C. Although critical attitudes toward marriage were widespread, Quaker schools’ influence in disseminating these attitudes was limited.
>> Its a must be true question and correct answer needs to be supported by argument. Overall para says that
ulf suggests that this (10) critique circulated beyond the daughters of the Quaker elite and middle class
While Wulf is correct that (35) a critique of patriarchal marriage circulated broadly, Quaker schools probably cannot be credited with instilling these ideas in the lower classes
Popular literary satires (40) on marriage had already landed on fertile ground in a multiethnic population ...
D. Criticisms of marriage in colonial Philadelphia were directed at only certain limited aspects of patriarchal marriage.
E. The influence of the wide range of marital beliefs and practices present in Philadelphia’s multiethnic population can be detected in the poetry that educated young women copied in their commonplace books.

17. The author of the passage implies which of the following about the poetry mentioned in the first paragraph?
A. Wulf exaggerates the degree to which young women from an elite background regarded the poetry as providing a critique of marriage.
B. The circulation of the poetry was confined to young Quaker women.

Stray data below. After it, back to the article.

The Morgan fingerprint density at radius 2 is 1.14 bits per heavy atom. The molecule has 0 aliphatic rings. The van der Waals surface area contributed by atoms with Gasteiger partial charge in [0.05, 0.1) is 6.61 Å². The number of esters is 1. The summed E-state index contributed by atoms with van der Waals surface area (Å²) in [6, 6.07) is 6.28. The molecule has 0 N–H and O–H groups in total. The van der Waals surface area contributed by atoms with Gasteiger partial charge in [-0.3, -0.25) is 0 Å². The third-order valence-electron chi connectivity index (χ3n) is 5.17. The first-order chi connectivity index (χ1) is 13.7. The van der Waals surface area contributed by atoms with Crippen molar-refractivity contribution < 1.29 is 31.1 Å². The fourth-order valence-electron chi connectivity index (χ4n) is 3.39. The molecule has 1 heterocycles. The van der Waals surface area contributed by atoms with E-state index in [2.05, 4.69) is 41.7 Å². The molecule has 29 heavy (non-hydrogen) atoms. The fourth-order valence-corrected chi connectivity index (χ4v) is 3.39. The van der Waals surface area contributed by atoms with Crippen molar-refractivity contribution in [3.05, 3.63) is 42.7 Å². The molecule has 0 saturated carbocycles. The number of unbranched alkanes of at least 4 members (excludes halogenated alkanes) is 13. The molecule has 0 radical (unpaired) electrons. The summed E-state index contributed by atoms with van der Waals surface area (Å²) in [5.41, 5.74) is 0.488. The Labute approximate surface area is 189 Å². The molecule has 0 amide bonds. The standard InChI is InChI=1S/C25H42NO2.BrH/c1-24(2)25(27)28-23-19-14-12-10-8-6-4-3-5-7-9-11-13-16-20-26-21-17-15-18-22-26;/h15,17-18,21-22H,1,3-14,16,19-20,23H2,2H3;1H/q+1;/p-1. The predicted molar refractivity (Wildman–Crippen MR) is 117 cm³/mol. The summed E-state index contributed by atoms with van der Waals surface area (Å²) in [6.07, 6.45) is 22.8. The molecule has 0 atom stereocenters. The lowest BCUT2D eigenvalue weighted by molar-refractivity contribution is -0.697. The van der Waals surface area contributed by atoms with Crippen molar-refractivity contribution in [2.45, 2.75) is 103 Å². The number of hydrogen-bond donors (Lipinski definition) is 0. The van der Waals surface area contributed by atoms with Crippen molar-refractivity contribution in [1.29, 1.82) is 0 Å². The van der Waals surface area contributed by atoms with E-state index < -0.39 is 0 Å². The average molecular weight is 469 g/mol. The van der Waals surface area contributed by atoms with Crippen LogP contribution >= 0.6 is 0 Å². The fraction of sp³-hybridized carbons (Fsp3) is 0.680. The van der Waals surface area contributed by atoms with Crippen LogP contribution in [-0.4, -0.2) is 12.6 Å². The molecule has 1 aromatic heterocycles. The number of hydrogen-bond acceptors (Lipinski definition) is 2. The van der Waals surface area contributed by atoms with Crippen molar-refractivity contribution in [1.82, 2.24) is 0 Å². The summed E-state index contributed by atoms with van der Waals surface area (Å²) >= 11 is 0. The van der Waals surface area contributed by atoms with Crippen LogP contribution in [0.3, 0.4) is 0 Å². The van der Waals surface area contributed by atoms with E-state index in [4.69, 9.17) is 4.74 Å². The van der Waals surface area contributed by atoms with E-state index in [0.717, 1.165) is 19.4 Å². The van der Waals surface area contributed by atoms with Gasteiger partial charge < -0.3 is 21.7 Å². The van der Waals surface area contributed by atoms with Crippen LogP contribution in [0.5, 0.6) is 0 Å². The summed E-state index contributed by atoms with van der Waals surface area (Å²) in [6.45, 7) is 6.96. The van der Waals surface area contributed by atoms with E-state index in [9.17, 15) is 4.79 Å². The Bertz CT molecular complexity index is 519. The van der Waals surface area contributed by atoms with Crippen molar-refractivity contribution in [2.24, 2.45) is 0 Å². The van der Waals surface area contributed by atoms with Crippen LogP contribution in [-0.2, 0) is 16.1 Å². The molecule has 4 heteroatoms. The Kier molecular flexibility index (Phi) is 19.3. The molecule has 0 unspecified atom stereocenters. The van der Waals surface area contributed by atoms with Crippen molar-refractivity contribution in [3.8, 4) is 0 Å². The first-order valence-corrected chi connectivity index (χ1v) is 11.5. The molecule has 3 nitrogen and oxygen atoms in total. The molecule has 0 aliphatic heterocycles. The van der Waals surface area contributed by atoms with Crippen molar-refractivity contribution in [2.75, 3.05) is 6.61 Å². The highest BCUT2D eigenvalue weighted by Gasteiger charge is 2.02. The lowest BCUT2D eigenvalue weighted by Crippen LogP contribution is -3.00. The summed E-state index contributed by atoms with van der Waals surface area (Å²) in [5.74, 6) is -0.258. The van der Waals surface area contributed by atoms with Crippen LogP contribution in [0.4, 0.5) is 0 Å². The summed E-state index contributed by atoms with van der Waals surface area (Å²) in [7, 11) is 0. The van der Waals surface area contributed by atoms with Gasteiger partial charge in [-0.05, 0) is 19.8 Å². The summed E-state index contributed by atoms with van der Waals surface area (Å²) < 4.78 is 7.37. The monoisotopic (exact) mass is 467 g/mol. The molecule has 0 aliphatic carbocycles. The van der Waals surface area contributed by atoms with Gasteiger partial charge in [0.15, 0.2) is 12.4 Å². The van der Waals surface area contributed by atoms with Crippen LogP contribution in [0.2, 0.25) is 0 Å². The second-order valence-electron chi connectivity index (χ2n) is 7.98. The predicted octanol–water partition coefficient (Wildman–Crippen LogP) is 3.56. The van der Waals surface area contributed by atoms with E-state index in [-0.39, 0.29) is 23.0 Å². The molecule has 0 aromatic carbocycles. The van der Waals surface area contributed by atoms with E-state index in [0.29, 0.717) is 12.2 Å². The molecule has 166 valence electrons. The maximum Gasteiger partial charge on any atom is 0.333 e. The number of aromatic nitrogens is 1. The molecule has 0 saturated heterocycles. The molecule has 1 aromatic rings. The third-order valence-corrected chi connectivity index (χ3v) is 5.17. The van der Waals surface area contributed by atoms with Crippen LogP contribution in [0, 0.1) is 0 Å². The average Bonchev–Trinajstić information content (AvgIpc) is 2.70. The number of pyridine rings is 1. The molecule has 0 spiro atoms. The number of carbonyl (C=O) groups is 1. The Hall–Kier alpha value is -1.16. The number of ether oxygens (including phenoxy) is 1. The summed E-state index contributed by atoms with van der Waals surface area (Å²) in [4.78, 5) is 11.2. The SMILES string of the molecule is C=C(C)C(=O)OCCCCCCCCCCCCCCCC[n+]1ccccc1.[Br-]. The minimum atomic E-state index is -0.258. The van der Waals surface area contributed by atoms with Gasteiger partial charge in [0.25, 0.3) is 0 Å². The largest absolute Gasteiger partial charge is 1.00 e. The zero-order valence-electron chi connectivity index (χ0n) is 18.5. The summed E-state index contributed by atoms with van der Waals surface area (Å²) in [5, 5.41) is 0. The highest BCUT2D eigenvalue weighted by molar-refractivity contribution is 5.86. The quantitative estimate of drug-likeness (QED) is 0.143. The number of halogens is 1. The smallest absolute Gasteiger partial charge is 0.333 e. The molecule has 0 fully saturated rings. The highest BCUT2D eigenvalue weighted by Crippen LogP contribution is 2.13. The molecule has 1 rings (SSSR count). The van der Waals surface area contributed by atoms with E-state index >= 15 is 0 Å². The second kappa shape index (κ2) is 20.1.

C. Young women copied the poetry into their commonplace books because they interpreted it as providing a desirable model of unmarried life.
D. The poetry’s capacity to influence popular attitudes was restricted by the degree of literacy necessary to comprehend it.
>> At least three years’ study would be (20) necessary to achieve the literacy competence necessary to grapple with the material she analyzes.
.....ning Wulf’s numbers by the information she provides on religious affiliation, gender, and (30) length of study, it appears that only about 17 poor non-quaker girls were educated in Philadelphia’s Quaker schools for three years or longer

E. The poetry celebrated marital beliefs and practices that were in opposition to patriarchal marriage.

18. Which of the following, if true, would most seriously undermine the author’s basis for saying that Wulf overstates Quaker schools’ impact (line 17-18) ?
A. The information that Wulf herself provided on religious affiliation and gender of students is in fact accurate.
B. Most poor, non-Quaker students enrolled in Quaker schools had completed one or two years’ formal or informal schooling before enrolling.
Wulf’s numbers by the information she provides on religious affiliation, gender, and (30) length of study, it appears that only about 17 poor non-quaker girls were educated in Philadelphia’s Quaker schools for three years or longer

C. Not all of the young women whose commonplace books contained copies of poetry critical of marriage were Quakers.
D. The poetry featured in young women’s commonplace books frequently included allusions that were unlikely to be accessible to someone with only three years’ study in school.
E. In 1765 an unusually large proportion of the Quaker schools’ student body consisted of poor girls from non-Quaker backgrounds.
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Re: In her account of unmarried women's experiences in colonial   [#permalink] 25 Jun 2015, 10:16